8th May 1957. Les Corts (Barcelona). 
City: Trautmann, Leivers, Ewing, Sear, Phoenix, Paul, McClelland, Kirkman, Johnstone, Hayes; Clarke.Goals: Villaverde (9’), Tejada (77’), Sampedro (78’).

12th November 1974. Camp Nou (Barcelona).
This match was to celebrate Barcelona's 75th anniversary, a favour finally returned when City opened Eastlands in 2003
Barcelona: Sadurní, Rifé (De la Cruz, 46), Gallego, Marinho (Juanito, 78), Albaladejo, Migueli, Juan Carlos,Marcial, Heredia, Cruyff and Sotil.
City: MacRae, Barrett, Donachie, Henson, Clark, Oakes, Summerbee, Bell, Marsh (Leman, 46),Keegan, Tueart.
Goals: Juan Carlos (3’), Cruyff (53’), Marinho (59’).- Bell (?)

Barça captain Johan Cruyff exchanging penants with the City captain before the game to mark the Club's 75th anniversary. PHOTO: ARXIU FCB.
Rodney Marsh and Johan Cruyff swap pennants before the match

Colin Bell scores one of City's two goals
15th August 1986. Municipal Huelva. Torneig Colombino (semifinal).
BARCELONA 1 CITY 1 (City won 4-3 on penalties, then lost the final on penalties to Huelva)
Barcelona: Urruti, Gerardo, Migueli, Julio Alberto, Víctor (Pedraza, 70), Fradera, Carrasco (Clos, 80), Calderé,Robert, Hughes and Marcos (Esteban, 70).
City: Suckling, Reid (Brigthwell, 41), May, Clements, McCarthy, Redmond, Davies, McNab, Christie (Kinsey, 23), Baker, Wilson.
Goals: 1-0: Robert (16′). 1-1: Wilson (50′).

Cuttings courtesy of Graham Ward

10th August 2003. City of Manchester (Manchester). Official Opening of Eastlands
City: Seaman, Sun Jihai, Sommeil (Dunne, 74), Distin, Tiatto, Wright-Phillips, Bosvelt (Barton, 74),Sinclair (Sibierski, 74), Benarbia (Berkovic, 30), Anelka (Wanchope, 63), Fowler (Macken, 63).
Barcelona: Rustu, Puyol, Andersson (Gerard, 46), Reiziger, Òscar López (Ros, 83), Xavi (Márquez, 83), Cocu,Quaresma (Saviola, 46), Ronaldinho (David Sánchez, 83), Kluivert (Iniesta, 63), Overmars.
Goals: 1-0: Anelka (34’). 1-1: Saviola (58’). 2-1: Sinclair (67’).

The Guardian report from City's first ever game at Eastlands v. Barcelona
A very young Andres Iniesta pictured with Paul Bosvelt on the cover of the first home league programme ever produced for the new stadium, for the match with Portsmouth (1-1, David Sommeil)

19th August 2009. Camp Nou (Barcelona). Trofeu Joan Gamper.
Richard Dunne coyly lifts the Juan Gamper Trophy in 2009

Barcelona: Pinto, Montoya (Alves, 46), Fontàs (Henrique, 63), Puyol (Bartra, 31) (Piqué, 63), Maxwell (Muniesa,63), Touré (Thiago, 46), Sergio Busquets (Keita, 46), Gudjohnsen (Jonathan Dos Santos, 46), Pedro (Messi, 46), Bojan (Ibrahimovic, 46) and Jeffren (Gai Assulin, 54).
City: Given, Zabaleta (Garrido, 65), Dunne, K. Touré, Onuoha, Weiss, Wright-Philips (Tripper, 81), Ireland, Barry (Etuhu, 69), Petrov, Tevez (Bellamy, 64).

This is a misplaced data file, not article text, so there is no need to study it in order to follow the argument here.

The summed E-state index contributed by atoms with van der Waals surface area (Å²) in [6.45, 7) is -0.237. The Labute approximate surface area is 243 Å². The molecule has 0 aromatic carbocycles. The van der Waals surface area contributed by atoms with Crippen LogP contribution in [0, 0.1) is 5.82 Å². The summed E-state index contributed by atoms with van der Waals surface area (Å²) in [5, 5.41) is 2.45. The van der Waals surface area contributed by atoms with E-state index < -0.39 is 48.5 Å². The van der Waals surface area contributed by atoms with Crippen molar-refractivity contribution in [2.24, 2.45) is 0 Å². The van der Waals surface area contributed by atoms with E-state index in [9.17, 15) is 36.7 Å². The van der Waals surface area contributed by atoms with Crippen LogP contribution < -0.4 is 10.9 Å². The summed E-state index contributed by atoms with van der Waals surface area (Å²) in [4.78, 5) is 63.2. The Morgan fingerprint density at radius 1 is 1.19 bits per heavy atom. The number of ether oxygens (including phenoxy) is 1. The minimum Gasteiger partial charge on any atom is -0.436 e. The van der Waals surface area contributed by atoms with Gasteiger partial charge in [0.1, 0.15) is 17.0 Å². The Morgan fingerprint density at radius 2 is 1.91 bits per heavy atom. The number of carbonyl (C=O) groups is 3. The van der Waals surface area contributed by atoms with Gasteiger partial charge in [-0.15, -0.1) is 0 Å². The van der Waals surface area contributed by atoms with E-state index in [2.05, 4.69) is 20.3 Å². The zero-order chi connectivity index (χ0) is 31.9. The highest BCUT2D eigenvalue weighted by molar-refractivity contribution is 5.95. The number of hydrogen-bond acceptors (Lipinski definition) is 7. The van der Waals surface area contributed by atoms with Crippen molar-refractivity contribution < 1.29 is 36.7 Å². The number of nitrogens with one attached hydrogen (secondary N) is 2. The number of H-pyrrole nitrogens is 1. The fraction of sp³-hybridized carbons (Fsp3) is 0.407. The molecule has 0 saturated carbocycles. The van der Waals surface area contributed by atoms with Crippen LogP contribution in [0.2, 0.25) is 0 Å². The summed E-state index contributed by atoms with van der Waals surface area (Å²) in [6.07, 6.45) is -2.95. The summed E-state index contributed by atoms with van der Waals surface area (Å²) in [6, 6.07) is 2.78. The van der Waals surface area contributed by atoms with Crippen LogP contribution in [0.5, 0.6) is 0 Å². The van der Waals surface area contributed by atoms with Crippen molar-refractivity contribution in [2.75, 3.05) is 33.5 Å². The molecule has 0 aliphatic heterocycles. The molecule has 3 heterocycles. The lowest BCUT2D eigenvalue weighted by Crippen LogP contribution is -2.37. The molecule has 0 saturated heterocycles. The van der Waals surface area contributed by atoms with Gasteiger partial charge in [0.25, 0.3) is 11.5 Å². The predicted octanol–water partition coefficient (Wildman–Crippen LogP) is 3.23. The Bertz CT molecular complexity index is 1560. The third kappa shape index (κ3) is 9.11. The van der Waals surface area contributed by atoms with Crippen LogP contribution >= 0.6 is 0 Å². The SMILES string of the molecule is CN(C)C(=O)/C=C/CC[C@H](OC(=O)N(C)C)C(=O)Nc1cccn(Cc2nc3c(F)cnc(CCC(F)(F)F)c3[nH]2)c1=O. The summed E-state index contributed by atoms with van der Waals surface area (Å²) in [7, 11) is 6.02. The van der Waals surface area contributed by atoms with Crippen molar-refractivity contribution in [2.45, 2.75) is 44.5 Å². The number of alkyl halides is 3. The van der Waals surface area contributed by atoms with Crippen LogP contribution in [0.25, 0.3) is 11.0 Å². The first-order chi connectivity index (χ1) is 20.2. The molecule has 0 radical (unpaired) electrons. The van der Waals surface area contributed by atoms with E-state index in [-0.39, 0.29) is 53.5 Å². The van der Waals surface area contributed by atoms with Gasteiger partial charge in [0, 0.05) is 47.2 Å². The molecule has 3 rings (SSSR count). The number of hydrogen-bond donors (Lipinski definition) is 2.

Goal: 0-1: Petrov (27’).

18th February 2014. Etihad Stadium. UEFA Champions League
12th March 2014, Nou Camp, Barcelona. UEFA Champions League
City/Barcelona: full line-ups for the first leg here 
Barcelona /City: full line-ups from the Nou Camp return here
"By that stage they were down to 10 men after another refereeing decision that will convince Pellegrini his team suffered badly over the two ties because of poor officiating. City were convinced they should have been awarded a penalty for Gerard Piqué's 78th-minute challenge on the substitute Edin Dzeko but the French referee, Stéphane Lannoy, waved play on and Pablo Zabaleta took his protests so far that he was shown a second yellow card. 
City had a reasonable grievance on a night when Pellegrini was already barred from the dugout because of his lacerating post-match comments about the Swedish referee Jonas Eriksson after the first leg. Yet there was more to City's defeat than trying to pin the blame elsewhere...." - Daniel Taylor The Guardian
In short, Barcelona represent two fascinating elements to Manchester City: an opponent which has been out of reach unless played in friendly fixtures for 100 years or more and a ripe, obvious target to measure oneself against in the club's new competitive clothing. Given the circumstances of last season's matches, there is every chance of pushing the Catalans closer to the limit than City have managed before. Current form suggests two titanic battles are about to flow before us. Barcelona start as overpowering favourites to progress, but -if the winners are from Manchester at the end of it all- some will begin to believe real headway can be made towards the final in Berlin's next May. 

1 comment:

  1. If we're going to be the best we have to beat the best!

    I remember the opening of the Etihad (City of Manchester stadium as it was then). The national anthems were played prior to kick off and we all cheered Ronaldinho after he'd rejected United.

    Looking forward to beating Barca this time. If not it's another big night in our European learning curve.